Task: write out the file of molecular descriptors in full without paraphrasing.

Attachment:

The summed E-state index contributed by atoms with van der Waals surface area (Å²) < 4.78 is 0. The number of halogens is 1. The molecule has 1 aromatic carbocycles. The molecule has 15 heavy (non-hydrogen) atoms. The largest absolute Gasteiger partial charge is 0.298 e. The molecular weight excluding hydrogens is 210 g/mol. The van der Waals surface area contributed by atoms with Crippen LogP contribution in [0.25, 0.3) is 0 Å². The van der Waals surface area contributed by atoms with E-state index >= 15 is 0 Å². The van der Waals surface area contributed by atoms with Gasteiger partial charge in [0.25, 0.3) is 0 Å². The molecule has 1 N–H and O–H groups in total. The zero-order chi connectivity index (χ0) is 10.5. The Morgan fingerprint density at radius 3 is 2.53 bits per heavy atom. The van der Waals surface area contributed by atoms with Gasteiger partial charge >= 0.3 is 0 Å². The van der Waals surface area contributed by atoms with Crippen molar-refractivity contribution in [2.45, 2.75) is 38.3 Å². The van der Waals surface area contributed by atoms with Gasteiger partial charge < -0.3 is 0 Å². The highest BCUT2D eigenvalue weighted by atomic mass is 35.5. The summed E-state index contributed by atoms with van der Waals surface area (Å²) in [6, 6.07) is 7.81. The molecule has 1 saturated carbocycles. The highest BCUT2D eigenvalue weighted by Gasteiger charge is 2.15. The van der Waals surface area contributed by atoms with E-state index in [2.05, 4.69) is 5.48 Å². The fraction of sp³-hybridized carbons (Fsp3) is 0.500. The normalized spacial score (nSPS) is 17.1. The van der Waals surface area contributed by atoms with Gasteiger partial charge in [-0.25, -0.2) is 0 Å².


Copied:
The summed E-state index contributed by atoms with van der Waals surface area (Å²) < 4.78 is 0. The number of halogens is 1. The molecule has 1 aromatic carbocycles. The molecule has 15 heavy (non-hydrogen) atoms. The largest absolute Gasteiger partial charge is 0.298 e. The molecular weight excluding hydrogens is 210 g/mol. The van der Waals surface area contributed by atoms with Crippen LogP contribution in [0.25, 0.3) is 0 Å². The van der Waals surface area contributed by atoms with E-state index >= 15 is 0 Å². The van der Waals surface area contributed by atoms with Gasteiger partial charge in [0.25, 0.3) is 0 Å². The molecule has 1 N–H and O–H groups in total. The zero-order chi connectivity index (χ0) is 10.5. The Morgan fingerprint density at radius 3 is 2.53 bits per heavy atom. The van der Waals surface area contributed by atoms with Gasteiger partial charge >= 0.3 is 0 Å². The van der Waals surface area contributed by atoms with Crippen molar-refractivity contribution in [2.45, 2.75) is 38.3 Å². The van der Waals surface area contributed by atoms with Gasteiger partial charge < -0.3 is 0 Å². The highest BCUT2D eigenvalue weighted by atomic mass is 35.5. The summed E-state index contributed by atoms with van der Waals surface area (Å²) in [6, 6.07) is 7.81. The molecule has 1 saturated carbocycles. The highest BCUT2D eigenvalue weighted by Gasteiger charge is 2.15. The van der Waals surface area contributed by atoms with E-state index in [2.05, 4.69) is 5.48 Å². The fraction of sp³-hybridized carbons (Fsp3) is 0.500. The normalized spacial score (nSPS) is 17.1. The van der Waals surface area contributed by atoms with Gasteiger partial charge in [-0.25, -0.2) is 0 Å².